Luxurious tapestry version of Leonardo da Vinci’s The Last Supper went on display at the Reggia di Venaria in Turin as part of an exhibition on how the popes used tapestries in rituals and ceremonies. The combination of religious ceremony and tapestry spread from the Vatican to France, and from there to other courts in Europe. The Last Supper tapestry is the cornerstone of the exhibition, as it played an important role in the foot-washing ritual of Holy Week.
The tapestry was commissioned by Louise of Savoy and her son, the future King Francis I of France, around 1514, while Leonardo was still alive. Perhaps even Leonardo saw it with his own eyes when he moved to the castle of Clos Luce in Amboise at the invitation of Francis I in 1516. Francis appointed him “the king’s first painter, engineer and architect” so that he could spend the last three years of his life pursuing his many and varied interests in comfort and ease.
Leonardo was extremely famous during his lifetime, and The Last Supper, which he painted on the wall of the refectory church of Santa Maria delle Grazie in Milan, was hailed as a groundbreaking masterpiece as soon as it was completed in 1498. experimental approach, tempera painting on dry plaster. Some copies were did early 16th century, the earliest documented copy commissioned in 1506.
Francis and Louise commissioned Brussels weavers to make a copy of the tapestry from a caricature by an unknown artist at the end of 1516. It is 30 feet long and 16 feet high and is woven exclusively from silk, gold and silver threads. The dinner scene itself is an exact scale copy of the original, even with Leonardo’s signature. shade technique, but the setting is very different from the minimalist space with the dark coffered ceiling of the original.
Instead, the tapestry sets the table within a light-colored courtyard draped with two millefler tapestries on each side against a High Renaissance architectural backdrop. A three-arched bridge connecting two buildings lined with multi-colored marble and a distant landscape of a stream flowing down from the hills. Above the arches, hanging from the balustrade right at the level of the head of Jesus below, is the coat of arms of the King of France with gold fleurs-de-lis on a blue background. The border on all four sides is woven with symbols of Francis and Louise – salamanders, winged horses, knots and monograms.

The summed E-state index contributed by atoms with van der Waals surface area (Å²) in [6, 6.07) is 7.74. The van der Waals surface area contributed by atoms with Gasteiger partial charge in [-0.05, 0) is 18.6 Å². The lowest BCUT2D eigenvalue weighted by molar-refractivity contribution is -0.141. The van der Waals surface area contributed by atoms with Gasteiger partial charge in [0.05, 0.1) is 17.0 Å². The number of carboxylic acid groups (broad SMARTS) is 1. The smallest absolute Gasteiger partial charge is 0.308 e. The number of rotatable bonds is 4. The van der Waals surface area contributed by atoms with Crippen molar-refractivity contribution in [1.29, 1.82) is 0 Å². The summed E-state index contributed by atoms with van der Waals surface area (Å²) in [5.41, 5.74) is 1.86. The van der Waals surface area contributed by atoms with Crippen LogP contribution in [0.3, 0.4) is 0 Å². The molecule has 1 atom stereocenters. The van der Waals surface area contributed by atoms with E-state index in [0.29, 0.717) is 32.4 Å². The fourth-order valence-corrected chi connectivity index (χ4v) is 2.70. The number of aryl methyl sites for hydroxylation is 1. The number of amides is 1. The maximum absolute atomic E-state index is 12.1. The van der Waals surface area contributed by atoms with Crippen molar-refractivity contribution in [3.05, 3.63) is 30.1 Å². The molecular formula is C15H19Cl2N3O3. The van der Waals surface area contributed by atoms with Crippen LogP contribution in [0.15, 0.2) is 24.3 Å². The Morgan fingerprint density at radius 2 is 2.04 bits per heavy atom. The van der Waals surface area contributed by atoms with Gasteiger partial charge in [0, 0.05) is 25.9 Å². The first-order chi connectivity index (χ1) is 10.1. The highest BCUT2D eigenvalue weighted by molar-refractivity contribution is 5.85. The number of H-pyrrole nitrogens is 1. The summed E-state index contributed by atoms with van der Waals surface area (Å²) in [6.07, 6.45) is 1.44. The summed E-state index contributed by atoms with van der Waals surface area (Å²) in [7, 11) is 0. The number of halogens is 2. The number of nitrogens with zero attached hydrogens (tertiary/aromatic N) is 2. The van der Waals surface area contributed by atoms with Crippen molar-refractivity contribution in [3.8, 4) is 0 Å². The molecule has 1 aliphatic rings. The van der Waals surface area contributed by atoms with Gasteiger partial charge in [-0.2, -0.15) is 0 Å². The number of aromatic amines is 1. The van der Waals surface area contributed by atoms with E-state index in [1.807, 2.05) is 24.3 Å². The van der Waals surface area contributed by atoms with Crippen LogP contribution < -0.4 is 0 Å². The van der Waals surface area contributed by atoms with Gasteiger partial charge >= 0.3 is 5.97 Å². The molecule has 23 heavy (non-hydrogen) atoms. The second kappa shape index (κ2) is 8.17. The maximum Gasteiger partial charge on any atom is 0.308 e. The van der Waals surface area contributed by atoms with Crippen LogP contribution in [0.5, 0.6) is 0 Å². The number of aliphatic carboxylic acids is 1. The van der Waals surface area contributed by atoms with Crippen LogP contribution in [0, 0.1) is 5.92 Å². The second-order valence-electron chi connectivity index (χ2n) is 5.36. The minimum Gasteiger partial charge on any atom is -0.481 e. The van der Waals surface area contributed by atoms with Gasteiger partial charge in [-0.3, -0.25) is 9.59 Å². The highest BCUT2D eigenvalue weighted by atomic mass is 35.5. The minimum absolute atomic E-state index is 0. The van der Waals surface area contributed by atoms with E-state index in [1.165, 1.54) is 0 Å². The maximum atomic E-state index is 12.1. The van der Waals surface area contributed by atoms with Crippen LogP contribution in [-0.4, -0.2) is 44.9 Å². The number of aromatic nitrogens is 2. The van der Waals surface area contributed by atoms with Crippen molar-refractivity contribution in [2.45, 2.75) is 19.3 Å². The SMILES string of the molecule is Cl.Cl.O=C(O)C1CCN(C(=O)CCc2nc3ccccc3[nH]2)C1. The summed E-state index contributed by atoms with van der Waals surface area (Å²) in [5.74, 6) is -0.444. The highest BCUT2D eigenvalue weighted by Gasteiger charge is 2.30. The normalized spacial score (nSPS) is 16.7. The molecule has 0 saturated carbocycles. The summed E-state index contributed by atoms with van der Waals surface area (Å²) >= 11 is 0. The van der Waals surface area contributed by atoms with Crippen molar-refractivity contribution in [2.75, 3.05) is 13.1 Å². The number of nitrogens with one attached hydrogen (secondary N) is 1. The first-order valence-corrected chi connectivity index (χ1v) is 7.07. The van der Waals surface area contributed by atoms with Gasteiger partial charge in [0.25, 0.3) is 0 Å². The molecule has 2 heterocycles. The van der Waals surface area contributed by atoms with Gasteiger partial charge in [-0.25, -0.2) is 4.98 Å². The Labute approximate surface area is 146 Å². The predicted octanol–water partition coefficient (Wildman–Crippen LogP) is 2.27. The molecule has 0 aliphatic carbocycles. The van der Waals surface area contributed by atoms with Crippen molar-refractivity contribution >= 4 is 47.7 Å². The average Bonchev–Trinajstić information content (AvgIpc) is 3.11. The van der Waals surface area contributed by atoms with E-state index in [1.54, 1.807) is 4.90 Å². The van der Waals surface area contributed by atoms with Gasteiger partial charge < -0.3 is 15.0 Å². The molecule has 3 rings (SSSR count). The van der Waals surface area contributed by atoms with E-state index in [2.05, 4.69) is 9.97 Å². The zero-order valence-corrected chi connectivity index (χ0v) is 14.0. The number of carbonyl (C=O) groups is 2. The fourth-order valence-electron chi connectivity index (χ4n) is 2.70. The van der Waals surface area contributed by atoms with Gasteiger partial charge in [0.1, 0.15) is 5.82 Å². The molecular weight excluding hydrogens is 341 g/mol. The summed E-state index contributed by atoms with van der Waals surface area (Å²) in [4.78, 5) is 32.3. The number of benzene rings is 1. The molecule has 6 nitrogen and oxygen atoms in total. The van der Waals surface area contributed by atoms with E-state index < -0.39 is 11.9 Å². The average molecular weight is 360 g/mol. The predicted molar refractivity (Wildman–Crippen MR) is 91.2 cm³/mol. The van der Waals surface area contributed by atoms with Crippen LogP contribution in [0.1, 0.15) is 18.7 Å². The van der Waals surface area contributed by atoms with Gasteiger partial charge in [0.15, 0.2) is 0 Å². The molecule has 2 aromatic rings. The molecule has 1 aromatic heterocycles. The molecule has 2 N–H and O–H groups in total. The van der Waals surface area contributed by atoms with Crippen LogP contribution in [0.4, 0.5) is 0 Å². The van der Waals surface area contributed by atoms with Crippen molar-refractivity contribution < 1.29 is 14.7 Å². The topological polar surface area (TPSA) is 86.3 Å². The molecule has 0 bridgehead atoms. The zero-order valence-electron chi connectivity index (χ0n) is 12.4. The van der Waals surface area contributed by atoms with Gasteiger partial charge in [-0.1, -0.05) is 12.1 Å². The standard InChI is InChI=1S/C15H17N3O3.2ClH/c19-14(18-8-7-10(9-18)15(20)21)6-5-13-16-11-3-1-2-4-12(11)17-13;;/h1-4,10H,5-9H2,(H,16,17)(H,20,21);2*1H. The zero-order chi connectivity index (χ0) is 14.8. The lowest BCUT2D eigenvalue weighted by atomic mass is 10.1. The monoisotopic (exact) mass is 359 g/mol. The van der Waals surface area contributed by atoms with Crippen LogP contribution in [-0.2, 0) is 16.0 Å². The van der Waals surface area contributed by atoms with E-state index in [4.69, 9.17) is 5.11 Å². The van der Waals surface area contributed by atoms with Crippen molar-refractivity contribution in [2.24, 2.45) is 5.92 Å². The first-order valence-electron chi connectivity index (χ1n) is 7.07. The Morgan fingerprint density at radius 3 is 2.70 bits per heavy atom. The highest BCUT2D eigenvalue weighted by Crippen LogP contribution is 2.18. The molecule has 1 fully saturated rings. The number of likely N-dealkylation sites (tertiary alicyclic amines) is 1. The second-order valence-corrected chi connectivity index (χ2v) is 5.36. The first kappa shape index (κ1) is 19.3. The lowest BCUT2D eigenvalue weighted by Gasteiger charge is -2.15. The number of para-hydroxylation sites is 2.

Francis presented the tapestry to Pope Clement VII in 1533 as a generous gift in honor of the marriage between Francis’ son, the future Henry II, and the pope’s niece Catherine de’ Medici in Marseille. The wedding was politically significant, cementing the alliance between the papacy and France five years after the sack of Rome by the troops of Holy Roman Emperor Charles V.
It was highly regarded even among the exceptional tapestries of the Vatican by the likes of Raphael, and was used on special occasions such as the Corpus Christi procession and Holy Week. However, it began to deteriorate from use. It was first restored in 1681 and less than a hundred years later, in 1763, Pope Pius VI commissioned a copy for use in processions and ceremonies, ensuring the long-term preservation of the original. It has only left the Vatican once since its presentation in 1533: in 2019, when it was exhibited at the Château Clos Luce, the last residence of Leonardo da Vinci, on the 500th anniversary of his death.
It was restored by the Vatican’s unique textile conservation team before its departure in 2019. You can see the team at work stitching together the tulle mesh to reinforce the back of the tapestry in this fantastic video.